Gulliver's Travels Into Several Remote Nations Of The World
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Jonathan Swift's Famous Book, Illustrated By Arthur Rackham

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CHAPTER III
My gentleness and good behaviour had gained so far on the Emperor and his court, and indeed upon the army and people in general, that I began to conceive hopes of getting my liberty in a short time. I took all possible methods to cultivate this favourable disposition. The natives came, by degrees, to be less apprehensive of any danger from me. I would sometimes lie down and let five or six of them dance on my hand; and, at last, the boys and girls would venture to come and play at hide and seek in my hair. I had now made a good progress in understanding and speaking their language. The Emperor had a mind, one day, to enter­tain me with several of the country shows, wherein they exceed all nations I have known, both for dexterity and magnificence. I was diverted with none so much as that of the rope-dancers performed upon a slender white thread, extended about two feet, and twelve inches from the ground. Upon which I shall desire liberty, with the reader's patience, to enlarge a little.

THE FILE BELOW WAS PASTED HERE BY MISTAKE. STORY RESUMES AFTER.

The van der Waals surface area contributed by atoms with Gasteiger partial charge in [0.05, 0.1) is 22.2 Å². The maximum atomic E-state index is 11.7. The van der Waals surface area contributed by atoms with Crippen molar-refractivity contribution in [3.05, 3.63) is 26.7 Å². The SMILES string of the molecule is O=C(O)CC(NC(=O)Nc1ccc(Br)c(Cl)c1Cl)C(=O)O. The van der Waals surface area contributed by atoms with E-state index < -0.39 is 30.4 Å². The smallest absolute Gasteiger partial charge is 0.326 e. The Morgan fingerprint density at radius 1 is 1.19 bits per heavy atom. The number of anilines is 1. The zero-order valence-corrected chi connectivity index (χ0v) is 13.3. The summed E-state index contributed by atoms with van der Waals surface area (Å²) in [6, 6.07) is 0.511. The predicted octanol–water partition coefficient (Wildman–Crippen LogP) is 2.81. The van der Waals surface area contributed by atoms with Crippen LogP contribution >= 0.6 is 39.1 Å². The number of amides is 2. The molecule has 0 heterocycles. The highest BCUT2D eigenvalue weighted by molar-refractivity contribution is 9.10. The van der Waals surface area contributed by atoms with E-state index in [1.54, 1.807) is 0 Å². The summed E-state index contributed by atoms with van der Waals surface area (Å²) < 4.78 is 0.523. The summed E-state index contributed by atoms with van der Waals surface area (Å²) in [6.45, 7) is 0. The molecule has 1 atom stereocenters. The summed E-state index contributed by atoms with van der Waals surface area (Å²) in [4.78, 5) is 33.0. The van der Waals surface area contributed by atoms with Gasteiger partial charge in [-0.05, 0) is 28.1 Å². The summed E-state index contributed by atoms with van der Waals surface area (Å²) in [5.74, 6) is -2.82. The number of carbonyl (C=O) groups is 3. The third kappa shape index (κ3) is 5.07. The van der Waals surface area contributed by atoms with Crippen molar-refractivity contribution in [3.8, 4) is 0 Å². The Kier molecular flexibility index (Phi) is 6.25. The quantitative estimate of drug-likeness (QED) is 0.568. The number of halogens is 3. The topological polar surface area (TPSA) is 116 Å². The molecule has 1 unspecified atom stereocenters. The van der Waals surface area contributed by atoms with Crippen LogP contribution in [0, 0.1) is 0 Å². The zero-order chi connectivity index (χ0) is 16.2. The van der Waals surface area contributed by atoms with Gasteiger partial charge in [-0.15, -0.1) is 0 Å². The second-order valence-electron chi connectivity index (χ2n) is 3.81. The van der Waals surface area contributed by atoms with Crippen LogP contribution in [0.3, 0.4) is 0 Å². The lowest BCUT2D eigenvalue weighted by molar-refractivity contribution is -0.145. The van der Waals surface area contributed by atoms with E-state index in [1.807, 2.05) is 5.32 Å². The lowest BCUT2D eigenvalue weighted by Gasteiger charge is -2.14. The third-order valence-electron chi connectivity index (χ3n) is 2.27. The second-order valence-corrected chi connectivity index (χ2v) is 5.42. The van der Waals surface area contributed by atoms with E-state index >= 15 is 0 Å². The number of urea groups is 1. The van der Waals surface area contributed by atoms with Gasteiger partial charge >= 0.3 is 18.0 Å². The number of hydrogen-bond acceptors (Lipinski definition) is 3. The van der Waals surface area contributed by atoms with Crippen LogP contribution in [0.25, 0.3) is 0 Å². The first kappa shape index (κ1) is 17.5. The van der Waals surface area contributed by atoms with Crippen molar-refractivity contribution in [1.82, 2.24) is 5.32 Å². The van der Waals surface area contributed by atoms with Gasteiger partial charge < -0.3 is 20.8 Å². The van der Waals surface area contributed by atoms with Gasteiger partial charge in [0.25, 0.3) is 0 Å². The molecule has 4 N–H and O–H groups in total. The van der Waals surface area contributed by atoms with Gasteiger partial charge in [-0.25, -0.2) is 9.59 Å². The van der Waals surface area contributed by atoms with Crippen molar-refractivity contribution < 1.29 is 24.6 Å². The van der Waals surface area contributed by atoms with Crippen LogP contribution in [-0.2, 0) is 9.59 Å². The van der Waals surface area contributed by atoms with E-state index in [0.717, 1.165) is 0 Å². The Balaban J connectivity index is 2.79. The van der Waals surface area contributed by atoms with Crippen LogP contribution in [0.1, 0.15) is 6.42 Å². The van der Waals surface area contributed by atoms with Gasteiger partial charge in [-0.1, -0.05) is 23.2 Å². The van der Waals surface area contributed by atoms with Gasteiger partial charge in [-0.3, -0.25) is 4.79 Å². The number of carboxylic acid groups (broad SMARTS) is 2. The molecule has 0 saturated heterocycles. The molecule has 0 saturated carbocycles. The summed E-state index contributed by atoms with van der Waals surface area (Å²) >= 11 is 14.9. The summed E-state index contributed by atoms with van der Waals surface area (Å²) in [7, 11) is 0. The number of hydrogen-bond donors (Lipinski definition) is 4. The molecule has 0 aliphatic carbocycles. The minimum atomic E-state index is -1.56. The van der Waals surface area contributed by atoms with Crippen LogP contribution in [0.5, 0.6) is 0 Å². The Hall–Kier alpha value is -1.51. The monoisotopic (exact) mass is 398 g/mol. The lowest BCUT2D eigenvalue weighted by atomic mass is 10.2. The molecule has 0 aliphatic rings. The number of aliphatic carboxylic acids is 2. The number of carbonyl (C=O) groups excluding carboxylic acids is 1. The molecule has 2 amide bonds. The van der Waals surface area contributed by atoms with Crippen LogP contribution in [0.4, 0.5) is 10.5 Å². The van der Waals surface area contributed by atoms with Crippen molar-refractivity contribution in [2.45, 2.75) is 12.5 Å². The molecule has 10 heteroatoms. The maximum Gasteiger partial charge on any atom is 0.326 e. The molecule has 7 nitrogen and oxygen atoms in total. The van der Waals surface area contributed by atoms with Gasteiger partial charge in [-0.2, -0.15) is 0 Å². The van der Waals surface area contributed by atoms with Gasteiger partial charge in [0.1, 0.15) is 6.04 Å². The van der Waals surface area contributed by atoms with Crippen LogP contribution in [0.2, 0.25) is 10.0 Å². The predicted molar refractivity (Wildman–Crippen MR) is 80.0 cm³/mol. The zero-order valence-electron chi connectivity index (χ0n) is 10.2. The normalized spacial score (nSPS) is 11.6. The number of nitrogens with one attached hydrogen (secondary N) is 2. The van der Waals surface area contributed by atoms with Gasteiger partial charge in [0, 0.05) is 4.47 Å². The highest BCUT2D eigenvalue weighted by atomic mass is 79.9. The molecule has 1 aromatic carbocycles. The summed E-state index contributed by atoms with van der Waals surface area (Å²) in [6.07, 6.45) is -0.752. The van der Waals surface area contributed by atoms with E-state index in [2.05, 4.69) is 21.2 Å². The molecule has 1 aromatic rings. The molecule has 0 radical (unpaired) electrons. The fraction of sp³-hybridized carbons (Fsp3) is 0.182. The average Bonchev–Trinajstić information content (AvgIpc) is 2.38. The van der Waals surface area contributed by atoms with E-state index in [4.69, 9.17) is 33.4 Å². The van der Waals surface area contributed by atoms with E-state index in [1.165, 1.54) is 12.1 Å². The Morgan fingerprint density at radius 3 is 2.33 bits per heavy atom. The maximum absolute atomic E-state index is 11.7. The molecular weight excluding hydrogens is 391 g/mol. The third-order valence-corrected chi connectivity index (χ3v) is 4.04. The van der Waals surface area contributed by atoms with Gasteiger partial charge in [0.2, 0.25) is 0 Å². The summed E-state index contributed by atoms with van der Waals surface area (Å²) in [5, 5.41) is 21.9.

This diversion is only practised by those persons who are candidates for great employments, and high favour at court. They are trained in this art from their youth, and are not always of noble birth, or liberal education. When a great office is vacant, either by death or disgrace (which often happens), five or six of those candidates petition the Emperor to entertain his Majesty and the court with a dance on the rope, and whoever jumps the highest, without falling, succeeds in the office. Very often the chief ministers themselves are commanded to shew their skill, and to con­vince the Emperor that they have not lost their faculty. Flimnap, the treasurer, is allowed to cut a capei on the strait rope at least an inch higher than any other lord in
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